DAVID BIANCULLI

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MIKE HUGHES

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New TCM History of Old Movies: It's Good, and the Movies Afterward are Even Better
November 1, 2010  | By David Bianculli
 
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Turner Classic Movies, one of the only cable networks that has remained totally true to its original vision, begins a seven-part documentary series tonight that examines the history of the movies, and the business behind it. It's a good, solid examination -- and what's even better are the movies that follow each week's installment...

The series is called Moguls & Movie Stars, A History of Hollywood, and runs Mondays. The opener, Peepshow Pioneers, premieres tonight (Nov. 1) at 8 p.m. ET, and covers the beginnings of cinema, from its earliest days in the late 19th century.

Watching these inventors and artists, here and abroad, try and figure out a series of tough puzzles -- how to film things, what things to film, and how to attract audiences -- is like watching the invention and development of the original YouTube. I teach this stuff, and writer-producer Jon Wilkman has focused on the right aspects. Christopher Plummer narrates, and anyone watching this seven-part, seven-hour series will have a good sense of the medium's technological, social, economic and artistic shifts.

But for me, the biggest treat is how TCM uses the rest of its schedule -- prime time the night of each documentary premiere, and late night the rest of the week -- to complement each installment. For film fans, these are rarely televised collections and individual films that ought to be snatched up, treasured, and viewed often.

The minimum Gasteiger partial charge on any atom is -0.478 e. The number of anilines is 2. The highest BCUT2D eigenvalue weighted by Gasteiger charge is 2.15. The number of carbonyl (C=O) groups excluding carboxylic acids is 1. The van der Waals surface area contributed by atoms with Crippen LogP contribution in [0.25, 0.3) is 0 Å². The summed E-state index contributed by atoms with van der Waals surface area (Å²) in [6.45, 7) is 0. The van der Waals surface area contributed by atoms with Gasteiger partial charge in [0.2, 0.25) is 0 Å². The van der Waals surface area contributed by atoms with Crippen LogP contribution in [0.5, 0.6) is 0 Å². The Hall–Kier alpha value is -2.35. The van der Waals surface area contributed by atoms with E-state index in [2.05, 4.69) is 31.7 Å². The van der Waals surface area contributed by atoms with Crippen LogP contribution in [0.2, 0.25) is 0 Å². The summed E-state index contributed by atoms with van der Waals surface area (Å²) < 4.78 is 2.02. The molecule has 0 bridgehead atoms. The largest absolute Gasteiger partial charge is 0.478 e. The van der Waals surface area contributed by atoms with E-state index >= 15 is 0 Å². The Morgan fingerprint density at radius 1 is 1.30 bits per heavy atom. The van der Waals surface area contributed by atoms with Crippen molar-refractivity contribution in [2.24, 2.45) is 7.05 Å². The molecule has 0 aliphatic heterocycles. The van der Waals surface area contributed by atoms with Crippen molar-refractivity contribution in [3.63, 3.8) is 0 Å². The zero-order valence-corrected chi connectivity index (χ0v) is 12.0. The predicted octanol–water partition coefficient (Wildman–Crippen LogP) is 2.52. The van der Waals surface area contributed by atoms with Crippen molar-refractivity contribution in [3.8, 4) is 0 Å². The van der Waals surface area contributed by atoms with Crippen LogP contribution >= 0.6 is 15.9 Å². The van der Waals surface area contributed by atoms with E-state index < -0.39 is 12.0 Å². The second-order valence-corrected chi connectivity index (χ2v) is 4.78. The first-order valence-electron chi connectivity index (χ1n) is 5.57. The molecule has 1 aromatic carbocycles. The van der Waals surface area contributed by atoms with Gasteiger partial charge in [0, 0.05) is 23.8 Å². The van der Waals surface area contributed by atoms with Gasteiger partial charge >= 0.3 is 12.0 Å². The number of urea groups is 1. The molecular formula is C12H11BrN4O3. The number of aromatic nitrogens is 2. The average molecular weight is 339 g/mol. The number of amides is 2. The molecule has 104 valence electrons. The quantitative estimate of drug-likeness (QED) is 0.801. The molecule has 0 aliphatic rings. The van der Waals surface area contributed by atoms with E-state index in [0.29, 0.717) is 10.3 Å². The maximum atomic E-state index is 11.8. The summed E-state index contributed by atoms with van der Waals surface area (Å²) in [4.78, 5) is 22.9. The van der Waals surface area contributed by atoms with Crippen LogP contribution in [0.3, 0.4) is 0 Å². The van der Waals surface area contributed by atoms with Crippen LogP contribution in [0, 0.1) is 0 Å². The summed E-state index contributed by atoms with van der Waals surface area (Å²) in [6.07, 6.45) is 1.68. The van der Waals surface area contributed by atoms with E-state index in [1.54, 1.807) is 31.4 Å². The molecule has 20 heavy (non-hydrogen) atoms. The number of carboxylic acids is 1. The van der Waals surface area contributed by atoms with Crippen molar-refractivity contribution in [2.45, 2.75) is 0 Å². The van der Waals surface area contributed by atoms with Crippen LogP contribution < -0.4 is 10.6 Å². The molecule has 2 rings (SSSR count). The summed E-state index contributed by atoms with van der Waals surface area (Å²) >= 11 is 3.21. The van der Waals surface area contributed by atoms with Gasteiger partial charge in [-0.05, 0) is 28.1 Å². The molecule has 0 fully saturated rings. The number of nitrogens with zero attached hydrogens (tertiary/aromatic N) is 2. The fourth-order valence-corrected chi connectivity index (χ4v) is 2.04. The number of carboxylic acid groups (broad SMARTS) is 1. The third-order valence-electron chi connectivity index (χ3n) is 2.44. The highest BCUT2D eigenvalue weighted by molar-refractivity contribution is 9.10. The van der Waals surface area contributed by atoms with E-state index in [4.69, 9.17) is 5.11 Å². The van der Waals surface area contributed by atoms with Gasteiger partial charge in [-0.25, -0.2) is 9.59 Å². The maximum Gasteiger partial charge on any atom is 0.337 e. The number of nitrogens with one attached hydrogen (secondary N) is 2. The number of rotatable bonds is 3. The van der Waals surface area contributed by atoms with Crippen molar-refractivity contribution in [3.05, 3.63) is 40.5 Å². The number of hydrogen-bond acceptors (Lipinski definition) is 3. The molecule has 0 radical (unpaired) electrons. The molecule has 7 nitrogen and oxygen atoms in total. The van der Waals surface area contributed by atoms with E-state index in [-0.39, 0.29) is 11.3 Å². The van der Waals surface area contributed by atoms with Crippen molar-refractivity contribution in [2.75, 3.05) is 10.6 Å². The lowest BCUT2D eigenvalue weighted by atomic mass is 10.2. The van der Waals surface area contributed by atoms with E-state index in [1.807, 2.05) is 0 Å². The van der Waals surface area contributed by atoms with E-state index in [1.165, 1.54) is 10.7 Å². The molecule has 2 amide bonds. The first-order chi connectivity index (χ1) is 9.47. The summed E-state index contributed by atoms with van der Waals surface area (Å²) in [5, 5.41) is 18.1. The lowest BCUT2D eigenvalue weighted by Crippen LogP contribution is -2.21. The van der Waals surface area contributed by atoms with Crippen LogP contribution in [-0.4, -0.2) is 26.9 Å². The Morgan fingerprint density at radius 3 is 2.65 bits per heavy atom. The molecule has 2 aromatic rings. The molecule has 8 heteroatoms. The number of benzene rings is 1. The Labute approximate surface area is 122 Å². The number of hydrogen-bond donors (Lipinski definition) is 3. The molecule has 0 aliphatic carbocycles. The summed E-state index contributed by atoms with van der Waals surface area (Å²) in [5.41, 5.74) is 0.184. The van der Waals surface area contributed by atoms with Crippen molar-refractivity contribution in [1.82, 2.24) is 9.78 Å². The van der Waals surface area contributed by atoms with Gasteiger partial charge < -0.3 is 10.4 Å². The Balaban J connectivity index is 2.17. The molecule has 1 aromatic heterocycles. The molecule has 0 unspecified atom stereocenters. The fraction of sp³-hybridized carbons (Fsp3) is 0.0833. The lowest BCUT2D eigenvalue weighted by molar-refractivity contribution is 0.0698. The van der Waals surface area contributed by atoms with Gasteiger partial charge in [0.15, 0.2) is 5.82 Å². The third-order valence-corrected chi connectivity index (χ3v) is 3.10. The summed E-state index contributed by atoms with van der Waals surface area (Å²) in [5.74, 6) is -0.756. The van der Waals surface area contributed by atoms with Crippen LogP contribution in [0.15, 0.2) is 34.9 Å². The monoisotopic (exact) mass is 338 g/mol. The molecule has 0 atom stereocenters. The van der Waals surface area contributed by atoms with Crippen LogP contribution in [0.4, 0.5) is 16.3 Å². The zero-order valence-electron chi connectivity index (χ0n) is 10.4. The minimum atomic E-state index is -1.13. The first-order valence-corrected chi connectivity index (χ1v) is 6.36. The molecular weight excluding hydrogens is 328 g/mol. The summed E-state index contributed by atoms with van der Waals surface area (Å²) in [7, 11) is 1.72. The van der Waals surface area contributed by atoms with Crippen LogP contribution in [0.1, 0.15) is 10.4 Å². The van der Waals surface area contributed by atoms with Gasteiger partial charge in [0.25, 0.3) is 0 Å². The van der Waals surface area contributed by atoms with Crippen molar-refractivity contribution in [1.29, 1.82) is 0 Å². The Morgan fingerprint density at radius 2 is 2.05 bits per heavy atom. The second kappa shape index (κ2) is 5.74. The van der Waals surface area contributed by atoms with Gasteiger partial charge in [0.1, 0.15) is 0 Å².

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My favorite "extra treats" on Monday's schedule, for example, are a two-hour compilation of The Films of Thomas Edison (9 p.m. ET), which includes the Edison studio's groundbreaking A Great Train Robbery, but lots of shorter films as well; and, after midnight, more yummy overviews: D.W. Griffith with Biograph (12:05 a.m. ET) and, the best of the bunch, The Films of Georges Melies (2:10 a.m. ET), whose 1902 A Trip to the Moon is shown at the top of this column.

Later, there's even a collection of Silent Shakespeare shorts (4 a.m. ET), but watching Shakespeare without words is kind of like reading Beatles lyrics without listening to the music. You're definitely missing something in the translation.

And the evening ends, or the next morning begins, with a 5:30 a.m. ET showing of D.W. Griffith's 1910 short film Ramona, starring Mary Pickford.

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And watch, all month, for other treats. This coming Sunday, for example, TCM presents the newly restored version of Fritz Lang's 1927 Metropolis (8 p.m. ET, Nov. 7), with about 30 minutes of formerly lost footage, and followed at 11 p.m. ET by a documentary on the discovery and restoration of the missing chunks.

Also that night: Other Lang works, including, at 2:30 a.m. ET, the classic, creepy 1931 M, starring Peter Lorre as a murderous pedophile.

 

1 Comment

 

Toni Duval said:

I have loved TMC even before cable and agree that they have stayed true to the discussion of the art and craft of making movies. I encourage everyone to TiVo or record and watch their documentary series with someone younger than you and pass on the knowledge.

Comment posted on November 1, 2010 6:57 PM
 
 
 
 
 
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